Status: Funded - Open
Does early cytomegalovirus infection contribute to immune defects in HIV-exposed, uninfected infants?
Christiana Smith, MD
BACKGROUND: HIV-exposed, uninfected (HEU) infants suffer from higher morbidity and mortality than their HIV-unexposed peers, mostly due to infectious causes. Multiple immune defects have been identified in HEU infants; the mechanism leading to these abnormalities is unknown.
GAP: Infants born to HIV-infected mothers are at high risk of acquiring Cytomegalovirus (CMV), a virus known to increase the susceptibility to secondary infections in immune compromised hosts. It is unknown whether CMV infection in early life contributes to the immune defects found in HEU infants.
HYPOTHESIS: Compared to CMV-uninfected HEU, CMV-infected HEU have higher rates of hospitalization and death. Cellular and humoral immune responses to infectious agents and vaccines are decreased in CMV-infected compared to CMV-uninfected HEU infants.
METHODS: In this case-control study, we will compare clinical and immunological outcomes between HEU infants who do or do not acquire CMV infection in early life. We will use stored data and blood samples from 227 Botswanan HEU infants who were originally recruited to an observational study of the effects of perinatal HIV and antiretroviral exposure on infant health and neurodevelopmental outcomes.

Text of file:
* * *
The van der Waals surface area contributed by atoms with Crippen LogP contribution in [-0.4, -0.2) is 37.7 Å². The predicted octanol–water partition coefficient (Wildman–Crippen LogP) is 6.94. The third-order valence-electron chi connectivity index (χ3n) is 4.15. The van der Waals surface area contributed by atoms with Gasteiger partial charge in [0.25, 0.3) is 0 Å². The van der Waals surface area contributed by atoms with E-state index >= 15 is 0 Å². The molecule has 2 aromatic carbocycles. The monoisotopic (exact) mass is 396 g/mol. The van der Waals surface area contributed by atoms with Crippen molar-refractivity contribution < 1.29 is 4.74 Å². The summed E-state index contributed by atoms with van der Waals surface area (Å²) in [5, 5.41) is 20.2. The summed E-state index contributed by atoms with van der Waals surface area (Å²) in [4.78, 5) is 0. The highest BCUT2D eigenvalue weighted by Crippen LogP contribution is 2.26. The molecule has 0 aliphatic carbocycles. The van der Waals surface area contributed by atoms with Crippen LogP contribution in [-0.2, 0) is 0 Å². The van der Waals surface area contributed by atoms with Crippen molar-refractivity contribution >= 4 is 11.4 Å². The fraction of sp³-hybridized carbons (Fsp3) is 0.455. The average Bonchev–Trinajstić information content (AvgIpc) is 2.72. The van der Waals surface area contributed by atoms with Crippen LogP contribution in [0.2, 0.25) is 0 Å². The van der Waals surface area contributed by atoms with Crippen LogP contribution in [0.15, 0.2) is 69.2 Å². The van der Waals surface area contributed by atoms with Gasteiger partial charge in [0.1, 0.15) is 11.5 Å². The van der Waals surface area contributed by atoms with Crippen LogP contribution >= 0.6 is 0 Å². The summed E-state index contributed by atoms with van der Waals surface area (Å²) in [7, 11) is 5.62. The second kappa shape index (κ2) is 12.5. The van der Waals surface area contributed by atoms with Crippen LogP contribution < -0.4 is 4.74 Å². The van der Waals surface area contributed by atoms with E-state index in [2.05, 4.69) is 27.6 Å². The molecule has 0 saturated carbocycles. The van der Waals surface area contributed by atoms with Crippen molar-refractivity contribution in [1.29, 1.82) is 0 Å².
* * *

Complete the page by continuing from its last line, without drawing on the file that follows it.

IMPACT: More than 1 million HEU infants were born in 2014, and this population is expected to continue to grow, as efforts to prevent mother-to-child transmission of HIV scale up. If our hypothesis is confirmed, the natural progression of this research would include clinical trials of antiviral medications to prevent or treat CMV infection in HIV-infected pregnant women and their infants; use of these drugs could result in improved immune development and better outcomes for millions of HEU infants.
University of Colorado Denver
United States, Botswana